MIAMI — Gregg Popovich and his San Antonio Spurs were back at the scene of their excruciating Games 6 and 7 defeats in last season’s NBA Finals.
“No, I haven’t thought about it at all,” the coach said sarcastically. “Are you serious? I think about it every day.”
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The final two words were stressed, as in “Every. Day.”
Popovich and the Spurs were at the American Airlines Arena on Saturday night to play the Miami Heat in a preseason game few people really cared about. The more popular topic was what happened nearly four months earlier.
Upon exiting the Spurs locker room for his pregame meeting with the media, Popovich saw a throng of reporters and several television cameras.
“This is preseason, right?” he asked. “Who gives a [expletive]?”
To be honest, Pop, hardly anyone. We’d rather hear about any NBA Finals demons that persist.
“The other night I dreamt about LeBron,” Popovich said. “The next day might be Ray Allen hitting a shot in the corner. It might be us missing a free throw, not getting a rebound.
“All those things go through your head. It’s what we do for a living, so it’s a natural kind of thing.”
LeBron James, who planned to sit out Saturday night’s game to rest, was notified of his presence in Popovich’s dreams.
“Dreams or nightmares?” James said. “I know I had nightmares in ’06 (actually the ’07 NBA Finals) when they beat us up pretty bad when I was in Cleveland.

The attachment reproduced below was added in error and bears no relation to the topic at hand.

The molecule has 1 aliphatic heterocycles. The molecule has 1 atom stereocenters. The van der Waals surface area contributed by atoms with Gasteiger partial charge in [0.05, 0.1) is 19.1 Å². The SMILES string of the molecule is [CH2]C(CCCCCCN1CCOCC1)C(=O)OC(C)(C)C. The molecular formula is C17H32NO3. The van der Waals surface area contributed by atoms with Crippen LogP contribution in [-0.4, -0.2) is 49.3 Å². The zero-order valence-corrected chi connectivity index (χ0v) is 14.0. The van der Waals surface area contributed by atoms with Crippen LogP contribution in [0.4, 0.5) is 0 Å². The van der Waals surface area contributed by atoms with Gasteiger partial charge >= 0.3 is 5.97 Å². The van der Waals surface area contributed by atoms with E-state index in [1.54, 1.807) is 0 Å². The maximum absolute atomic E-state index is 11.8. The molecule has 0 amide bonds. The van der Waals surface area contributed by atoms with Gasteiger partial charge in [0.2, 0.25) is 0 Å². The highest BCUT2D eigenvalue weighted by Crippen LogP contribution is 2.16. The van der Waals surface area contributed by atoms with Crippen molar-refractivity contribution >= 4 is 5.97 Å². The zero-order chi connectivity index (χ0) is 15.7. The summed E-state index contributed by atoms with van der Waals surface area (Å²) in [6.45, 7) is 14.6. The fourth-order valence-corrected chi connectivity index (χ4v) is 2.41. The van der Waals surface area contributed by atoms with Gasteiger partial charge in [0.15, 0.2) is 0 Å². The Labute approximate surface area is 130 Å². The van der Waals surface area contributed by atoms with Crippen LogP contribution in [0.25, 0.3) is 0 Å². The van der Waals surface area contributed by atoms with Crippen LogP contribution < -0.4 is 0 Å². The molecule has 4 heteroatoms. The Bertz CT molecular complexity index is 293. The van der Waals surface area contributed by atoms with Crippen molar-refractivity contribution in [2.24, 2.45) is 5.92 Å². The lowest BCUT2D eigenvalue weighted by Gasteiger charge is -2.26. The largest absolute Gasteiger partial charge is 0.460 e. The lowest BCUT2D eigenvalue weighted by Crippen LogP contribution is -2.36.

“I’m right with him. I think about it a lot. One play here, one second there, changed the whole format of the game.”
The most painful memories from June for San Antonio undoubtedly are Ray Allen’s jumper that enabled Miami to grab a miraculous Game 6 win, and a hard-fought Game 7 loss that allowed the Heat to repeat as champs.
Games Popovich thinks about every day.
“Ya think?” Dwyane Wade said. “I’m sure — we all do.
“I was there before. We lost a Finals before. I know exactly what a team that loses goes through. It’s not fun being on the other side.”
Not fun, but apparently something from which to learn.
“The first thing we do with our team when they come back is talk to them about why we think we won or lost our last game of the previous season, and then move on from that,” Popovich said. “We hit them with everything — the good, the bad.”
Nothing was worse for the Spurs than Allen’s 3-pointer from the right corner with 5.2 seconds left that forced overtime in Game 6.
“I’m sure that shot by Ray, that whole play, everything that happened on that, I’m sure every player has analyzed it to see if they could have done something different,” Wade said.
During an annual September retreat with his coaches, Popovich said he and his staff spent seven hours breaking down film of Game 6 and six hours on Game 7.
“We’re coaching ourselves every year on every thing we do,” he said. “What do you want to add? What do you want to subtract? And then we put it away.”